Retinal Conditionscauses, symptoms and treatments

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Last updated 10/2/2019
What's a Retina, Assil Eye Institute

What is a Retina

A healthy, intact retina is critical for normal vision. The retina is a thin layer of light sensitive tissue lining the back of the eye cavity like wallpaper.

Light rays enter the eye through the opening of the iris and converge on the retinal surface where they are converted into electrical impulses. These impulses are carried by the optic nerve to the brain where they are interpreted as images.

 

When these impulses are interrupted by a retinal condition, the results can be catastrophically disruptive to vision.

Common retinal conditions



There are a number of common retinal diseases that prompt people to see their eye doctor. These include:

 

Floaters

Floaters are small spots or what looks like strands of hair that appear spontaneously and seem to be floating in your field of vision. They're most noticeable when you stare at a light wall, ceiling, or piece of paper and they seem to float away if you try to focus on them. Floaters are usually, but not always, harmless signs of aging eyes. In fact, 70% of folks experience floaters at some time.

 

As we age, the thick gel-like liquid within our eyeballs thins out and can form clumps and strands. These cast a shadow on our retina that is interpreted by our brain as floating specks or lines.

 

 

Flashes

Flashes occur when the gel-like fluid inside our eyes begins to pull away from the retina lining and, in doing so, causes the brain to perceive small bursts or flashes of light. This can be alarming, particularly when it occurs to someone over 45 years old.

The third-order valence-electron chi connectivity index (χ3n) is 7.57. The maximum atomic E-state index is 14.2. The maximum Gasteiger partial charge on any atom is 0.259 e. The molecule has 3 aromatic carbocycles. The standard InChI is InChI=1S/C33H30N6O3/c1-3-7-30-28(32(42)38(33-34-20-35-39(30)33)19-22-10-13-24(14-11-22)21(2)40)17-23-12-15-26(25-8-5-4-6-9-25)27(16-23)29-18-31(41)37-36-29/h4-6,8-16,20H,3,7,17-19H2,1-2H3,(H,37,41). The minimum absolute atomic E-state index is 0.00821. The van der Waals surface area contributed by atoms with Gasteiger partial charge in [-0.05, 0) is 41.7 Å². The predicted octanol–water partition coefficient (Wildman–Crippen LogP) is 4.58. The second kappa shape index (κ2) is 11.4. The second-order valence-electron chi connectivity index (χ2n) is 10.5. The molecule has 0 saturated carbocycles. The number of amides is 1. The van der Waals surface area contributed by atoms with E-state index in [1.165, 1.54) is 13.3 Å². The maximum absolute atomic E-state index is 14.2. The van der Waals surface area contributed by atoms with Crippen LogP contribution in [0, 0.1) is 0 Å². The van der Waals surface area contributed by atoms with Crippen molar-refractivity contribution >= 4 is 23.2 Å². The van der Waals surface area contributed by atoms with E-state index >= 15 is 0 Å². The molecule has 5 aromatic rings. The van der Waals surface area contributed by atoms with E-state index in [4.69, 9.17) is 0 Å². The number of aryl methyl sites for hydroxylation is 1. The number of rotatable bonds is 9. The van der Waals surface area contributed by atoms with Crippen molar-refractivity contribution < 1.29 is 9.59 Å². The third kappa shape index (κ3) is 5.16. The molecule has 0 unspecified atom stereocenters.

Although annoying, floaters and flashes are not usually vision threatening and do not require treatment. Often floaters decrease and become less bothersome over time. In cases where new floaters and flashes do indicate a more serious condition such as retinal tear or retinal detachment, a laser treatment or a surgical procedure called a vitrectomy can be used to prevent vision loss.

 

 

Macular Hole

The macula is a small area in the central retina with special cells that allow you to see fine details so you can make out faces, read or drive, for example. A macular hole is typically seen in people over age 55 and more often in women. This is a condition which requires vitrectomy surgery for treatment.

 

 

Macular Pucker (epiretinal membrane)

A very common and relatively harmless condition called macular pucker or epiretinal membrane is a thin translucent layer of connective tissue which slowly develops over the macula. Over time, this sheet can contract and wrinkle or pucker, leading to blurred central vision and straight lines appearing wavy.

 

There are no eye drops, medications or supplements to treat epiretinal membranes. Typically they are observed over time, as they grow very slowly. If they begin to cause visual symptoms, a vitrectomy surgery is performed to remove them.

 

 

SERIOUS RETINAL CONDITIONS



There are a number of serious retinal conditions that require timely medical intervention in order to prevent permanent loss of vision. These include:


Age Related Macular Degeneration (AMD)

AMD is the age-related deterioration of the center of the retina, known as the macula. The macula is responsible for fine focus that lets you distinguish faces, read and drive. AMD is one of the leading causes of decreased vision in Americans over age 50.

 

Symptoms of AMD include blurred central vision with dark spots, colors appearing dim, distorted central vision causing straight lines to appear curved and making words difficult to read. AMD typically spares peripheral vision.

 

There are two forms of AMD:

"Dry" Macular Degeneration

Dry macular degeneration is the most common form of AMD. It progresses slowly, is mostly associated with mild visual changes, and is treated with a dietary supplement and timed observation.

 

"Wet" macular degeneration

Wet macular degeneration is the more severe, less common, stage of AMD can progress rapidly, causing significant, permanent central vision loss, and requires timely treatment with intraocular injectable medications.